The more thorough announcement time happened on PowerPoint screens behind the praise team as they sang. I wasn’t sure if this was a time of worship or of information gathering; the music was powerful and compelling and the slides were disconnected and each had their own look and feel, causing none to particularly stand out. One option would be to have slides reflecting just the most important announcements that Pastor Steve or another announcer can walk through so that there is verbal, supported by the visual. Then let the bulletin fill in the additional details.

Another thought is that whenever possible, find platforms in worship to tell the Oak Hill story and relate stories about the church’s ministries. Typically, church announcements only focus on upcoming events and do not tell the stories of what happened at past events. Take a few moments occasionally to share what happened on the junior high mission trip or at the recent men’s breakfast, Pig Jig, etc. This helps members and visitors alike learn what God is doing through the life of the church, encouraging their participation at future events.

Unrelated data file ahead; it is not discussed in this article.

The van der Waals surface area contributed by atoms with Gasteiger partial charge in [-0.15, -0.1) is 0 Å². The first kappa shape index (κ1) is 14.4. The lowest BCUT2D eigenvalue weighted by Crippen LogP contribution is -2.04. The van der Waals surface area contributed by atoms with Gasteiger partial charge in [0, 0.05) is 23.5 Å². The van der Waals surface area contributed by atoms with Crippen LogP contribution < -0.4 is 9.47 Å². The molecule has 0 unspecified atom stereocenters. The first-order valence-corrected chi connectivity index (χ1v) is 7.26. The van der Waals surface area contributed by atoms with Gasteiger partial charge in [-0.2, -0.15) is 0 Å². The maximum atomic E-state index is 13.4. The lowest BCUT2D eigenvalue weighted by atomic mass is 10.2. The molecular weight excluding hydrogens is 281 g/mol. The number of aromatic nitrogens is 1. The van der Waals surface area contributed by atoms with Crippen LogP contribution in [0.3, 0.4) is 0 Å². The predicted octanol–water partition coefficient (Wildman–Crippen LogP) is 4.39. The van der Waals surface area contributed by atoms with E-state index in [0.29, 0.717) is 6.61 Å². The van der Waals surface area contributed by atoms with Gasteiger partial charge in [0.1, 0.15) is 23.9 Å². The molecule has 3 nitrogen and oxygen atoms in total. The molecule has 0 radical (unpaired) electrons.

Churches often unknowingly speak in a language that might not be understood by an outsider. Be careful not to use church speak or insider language in your announcement time or bulletin by assuming visitors will be familiar with GIC, SWAT, or anything else specific to Oak Hill. Use the opportunity to educate and communicate the distinctives of the church to members, regular attendees and guests.

Welcome to Guests